When it comes to NATO partnerships, most audiences are only aware of those that operate at the level of ‘high politics’ and have strictly military applications, such as the Partnership for Peace, the Istanbul Cooperation Initiative, the Euro-Atlantic Partnership Council, or non-NATO member engagement in the Alliance’s Centres of Excellence. Far fewer are familiar with NATO’s Science for Peace and Security (SPS) program.
Originally established in 1958, less than a decade after the Alliance itself was founded, the SPS program was later revamped in 2013 as an important non-military channel for NATO to engage with non-members. Since then, approximately 450 collaborative projects have been established with more than 40 partner countries. Canada has been actively engaged in the SPS program, perhaps most notably by assisting Mauritania in the establishment of a crisis management centre. A participant in NATO’s Mediterranean Dialogue, Mauritania has experienced several years of drought conditions and locust infestations, leaving the country on the brink of famine. Mauritania also experiences significant seismic activity, though no earthquakes in recent years have led to loss of life or damage to infrastructure. As such, crisis management and disaster response is an area in which Mauritania requires some capabilities, both to address current challenges and the potential for a severe earthquake in the future.
Canadian funding and expertise has so far facilitated the construction of a national centre in Nouakchott, the Mauritanian capital, which is also responsible for communities in the coastal region and far south of the country: specifically Nouadhibou, Rosso, and Néma. However, plans are also in place for the establishment of regional centres in the Mauritanian interior and northern borders with Algeria and the Western Sahara. This will be particularly valuable for facilitating some degree of federalism or decentralization within Mauritania; although the country has a population of little more than four million people, it covers a territory of more than one million square kilometres. Given the challenges inherent in governing such a sparsely populated country and delivering services to remote communities, the decentralization of decision-making in disaster response scenarios is essential.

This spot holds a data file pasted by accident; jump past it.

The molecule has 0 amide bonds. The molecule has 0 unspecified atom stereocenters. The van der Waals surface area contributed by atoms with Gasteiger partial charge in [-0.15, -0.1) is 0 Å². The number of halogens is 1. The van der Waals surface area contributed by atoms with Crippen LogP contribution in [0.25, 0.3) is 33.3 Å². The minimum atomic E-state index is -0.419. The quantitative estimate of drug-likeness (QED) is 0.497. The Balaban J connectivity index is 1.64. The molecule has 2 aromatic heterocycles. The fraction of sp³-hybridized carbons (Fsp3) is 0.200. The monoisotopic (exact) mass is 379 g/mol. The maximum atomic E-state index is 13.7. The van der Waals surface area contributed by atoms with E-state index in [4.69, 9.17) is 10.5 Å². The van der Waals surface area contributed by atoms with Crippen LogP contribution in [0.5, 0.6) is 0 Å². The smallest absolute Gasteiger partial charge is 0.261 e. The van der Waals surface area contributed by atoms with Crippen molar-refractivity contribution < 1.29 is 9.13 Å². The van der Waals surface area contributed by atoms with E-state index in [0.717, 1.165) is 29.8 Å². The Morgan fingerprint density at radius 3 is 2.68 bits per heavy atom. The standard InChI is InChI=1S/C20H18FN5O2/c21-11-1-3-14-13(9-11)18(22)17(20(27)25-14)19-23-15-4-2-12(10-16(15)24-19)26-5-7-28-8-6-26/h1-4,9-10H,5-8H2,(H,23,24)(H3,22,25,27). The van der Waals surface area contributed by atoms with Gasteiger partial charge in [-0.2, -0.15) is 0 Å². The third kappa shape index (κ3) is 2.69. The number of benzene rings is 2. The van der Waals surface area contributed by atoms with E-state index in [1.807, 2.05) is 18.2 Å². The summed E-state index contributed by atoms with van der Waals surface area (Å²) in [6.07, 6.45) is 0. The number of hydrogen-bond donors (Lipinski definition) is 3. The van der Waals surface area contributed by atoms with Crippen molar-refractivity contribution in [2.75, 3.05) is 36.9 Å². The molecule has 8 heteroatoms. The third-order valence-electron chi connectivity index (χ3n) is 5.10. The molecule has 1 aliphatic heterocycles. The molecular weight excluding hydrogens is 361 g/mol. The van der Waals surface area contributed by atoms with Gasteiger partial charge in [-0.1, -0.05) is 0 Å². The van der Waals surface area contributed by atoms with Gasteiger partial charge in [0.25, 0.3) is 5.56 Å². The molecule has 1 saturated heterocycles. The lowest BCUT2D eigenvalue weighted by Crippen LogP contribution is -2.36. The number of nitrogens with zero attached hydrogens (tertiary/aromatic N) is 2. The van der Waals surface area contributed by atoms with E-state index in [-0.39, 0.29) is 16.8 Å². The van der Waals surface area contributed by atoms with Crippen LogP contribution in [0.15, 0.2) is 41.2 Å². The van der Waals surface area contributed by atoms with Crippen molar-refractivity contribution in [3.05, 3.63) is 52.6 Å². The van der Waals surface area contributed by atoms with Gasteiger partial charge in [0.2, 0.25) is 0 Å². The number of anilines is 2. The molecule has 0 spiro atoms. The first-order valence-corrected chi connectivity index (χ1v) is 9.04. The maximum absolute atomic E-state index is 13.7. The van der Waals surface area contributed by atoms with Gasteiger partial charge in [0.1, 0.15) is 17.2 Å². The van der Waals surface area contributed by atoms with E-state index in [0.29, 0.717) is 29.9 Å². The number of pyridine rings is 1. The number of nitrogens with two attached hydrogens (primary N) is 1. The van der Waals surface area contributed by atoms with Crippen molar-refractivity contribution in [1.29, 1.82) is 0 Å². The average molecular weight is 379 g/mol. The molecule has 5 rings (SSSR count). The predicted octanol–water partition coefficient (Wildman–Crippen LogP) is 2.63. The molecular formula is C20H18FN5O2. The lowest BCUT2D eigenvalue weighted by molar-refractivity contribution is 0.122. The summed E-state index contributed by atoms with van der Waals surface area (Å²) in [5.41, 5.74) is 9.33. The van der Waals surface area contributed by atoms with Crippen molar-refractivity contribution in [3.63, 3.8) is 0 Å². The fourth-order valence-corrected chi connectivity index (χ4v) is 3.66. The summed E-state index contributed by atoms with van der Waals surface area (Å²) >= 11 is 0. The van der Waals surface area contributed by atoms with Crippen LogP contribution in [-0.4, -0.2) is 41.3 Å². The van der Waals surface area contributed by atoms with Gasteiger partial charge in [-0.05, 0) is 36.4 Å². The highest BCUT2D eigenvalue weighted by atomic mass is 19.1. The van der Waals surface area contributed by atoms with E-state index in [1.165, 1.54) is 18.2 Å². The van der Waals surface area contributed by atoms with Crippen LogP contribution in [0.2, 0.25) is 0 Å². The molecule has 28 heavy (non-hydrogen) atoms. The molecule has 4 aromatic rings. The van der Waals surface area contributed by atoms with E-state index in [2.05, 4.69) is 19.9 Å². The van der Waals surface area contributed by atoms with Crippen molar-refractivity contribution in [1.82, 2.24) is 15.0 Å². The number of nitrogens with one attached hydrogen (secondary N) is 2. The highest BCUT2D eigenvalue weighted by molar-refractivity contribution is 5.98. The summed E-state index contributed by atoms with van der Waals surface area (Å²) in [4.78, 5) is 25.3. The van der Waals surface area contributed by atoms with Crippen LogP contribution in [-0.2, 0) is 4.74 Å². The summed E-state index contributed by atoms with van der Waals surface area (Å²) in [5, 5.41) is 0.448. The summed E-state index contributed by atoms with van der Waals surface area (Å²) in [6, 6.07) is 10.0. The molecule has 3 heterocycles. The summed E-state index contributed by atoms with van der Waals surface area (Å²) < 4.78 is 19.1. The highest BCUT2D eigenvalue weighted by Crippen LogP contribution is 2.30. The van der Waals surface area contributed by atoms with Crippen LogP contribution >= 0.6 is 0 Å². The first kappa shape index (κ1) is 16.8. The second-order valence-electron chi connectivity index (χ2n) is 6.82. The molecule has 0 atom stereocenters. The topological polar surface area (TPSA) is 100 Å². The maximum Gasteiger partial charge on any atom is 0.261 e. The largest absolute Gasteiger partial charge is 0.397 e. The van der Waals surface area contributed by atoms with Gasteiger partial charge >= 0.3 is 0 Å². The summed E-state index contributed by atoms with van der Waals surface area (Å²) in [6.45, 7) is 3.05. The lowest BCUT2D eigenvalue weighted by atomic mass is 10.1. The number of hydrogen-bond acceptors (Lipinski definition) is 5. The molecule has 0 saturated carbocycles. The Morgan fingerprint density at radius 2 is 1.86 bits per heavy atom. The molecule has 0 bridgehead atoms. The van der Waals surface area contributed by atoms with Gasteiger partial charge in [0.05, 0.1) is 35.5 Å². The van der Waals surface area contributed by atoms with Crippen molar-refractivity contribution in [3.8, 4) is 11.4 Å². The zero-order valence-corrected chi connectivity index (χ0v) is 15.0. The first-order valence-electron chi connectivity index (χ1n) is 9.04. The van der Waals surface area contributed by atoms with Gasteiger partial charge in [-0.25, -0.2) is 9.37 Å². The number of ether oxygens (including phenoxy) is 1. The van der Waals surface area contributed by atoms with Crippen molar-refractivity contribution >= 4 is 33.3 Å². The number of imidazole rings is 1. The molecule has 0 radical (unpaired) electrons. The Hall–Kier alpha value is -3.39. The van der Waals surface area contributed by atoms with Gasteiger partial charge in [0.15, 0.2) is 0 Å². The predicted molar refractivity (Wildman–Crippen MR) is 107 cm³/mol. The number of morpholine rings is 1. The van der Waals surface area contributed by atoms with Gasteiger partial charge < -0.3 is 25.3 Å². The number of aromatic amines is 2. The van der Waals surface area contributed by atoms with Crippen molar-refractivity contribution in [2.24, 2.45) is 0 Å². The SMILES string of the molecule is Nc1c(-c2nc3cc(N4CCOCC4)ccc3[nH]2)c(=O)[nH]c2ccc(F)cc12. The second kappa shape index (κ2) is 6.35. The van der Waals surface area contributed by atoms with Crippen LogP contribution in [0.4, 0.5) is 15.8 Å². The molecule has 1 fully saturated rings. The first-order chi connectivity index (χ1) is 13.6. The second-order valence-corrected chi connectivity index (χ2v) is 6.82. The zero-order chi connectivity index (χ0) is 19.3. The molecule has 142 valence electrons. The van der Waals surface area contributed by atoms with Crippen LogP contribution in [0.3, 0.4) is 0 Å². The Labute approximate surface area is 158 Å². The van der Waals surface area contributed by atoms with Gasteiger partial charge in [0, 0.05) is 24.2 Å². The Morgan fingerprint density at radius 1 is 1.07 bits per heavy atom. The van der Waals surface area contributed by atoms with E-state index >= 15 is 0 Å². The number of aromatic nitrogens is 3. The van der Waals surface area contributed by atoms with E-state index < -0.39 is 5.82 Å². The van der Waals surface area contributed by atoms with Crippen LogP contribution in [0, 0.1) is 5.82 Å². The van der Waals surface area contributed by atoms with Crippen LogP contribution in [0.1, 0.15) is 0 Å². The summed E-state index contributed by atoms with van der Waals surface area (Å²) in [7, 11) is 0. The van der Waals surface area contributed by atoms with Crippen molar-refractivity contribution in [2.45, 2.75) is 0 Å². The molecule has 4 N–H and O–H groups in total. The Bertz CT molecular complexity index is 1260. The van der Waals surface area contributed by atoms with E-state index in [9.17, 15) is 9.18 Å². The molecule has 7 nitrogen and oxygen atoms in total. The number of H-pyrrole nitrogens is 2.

The Canadian-supported centre in Nouakchott could also serve to boost counter-terrorism efforts in the region, as the instability generated by a failed disaster response would leave Mauritania vulnerable to terrorist networks operating in the Sahel. Although relatively free from terrorist activity to date, Mauritania borders Mali, which is in the midst of an ongoing struggle with al-Mourabitoun, al-Qaeda in the Islamic Maghreb (AQIM), and other entities like Ansar Dine. To the north, Algeria also struggles with al-Mourabitoun and AQIM. Any of these organizations could exploit a power vacuum in Mauritania, prolonging the bloody conflicts that have wracked North Africa.
Clearly, there is a role for NATO and for Canadian development assistance at the level of “low politics”, making a small difference in the day-to-day lives of Mauritanians and peoples of other countries vulnerable to natural disaster. For Canada, the crisis management centre in Nouakchott should encourage further involvement
Photo: Bareina, a small desert village in the south of Mauritania, West Africa. A view of the sky just minutes before rain started “Bareina, Mauritania” (2006), by Ferdinand Reus via Wikimedia Commons. Licensed under CC 2.0.
Disclaimer: Any views or opinions expressed in articles are solely those of the authors and do not necessarily represent the views of the NATO Association of Canada.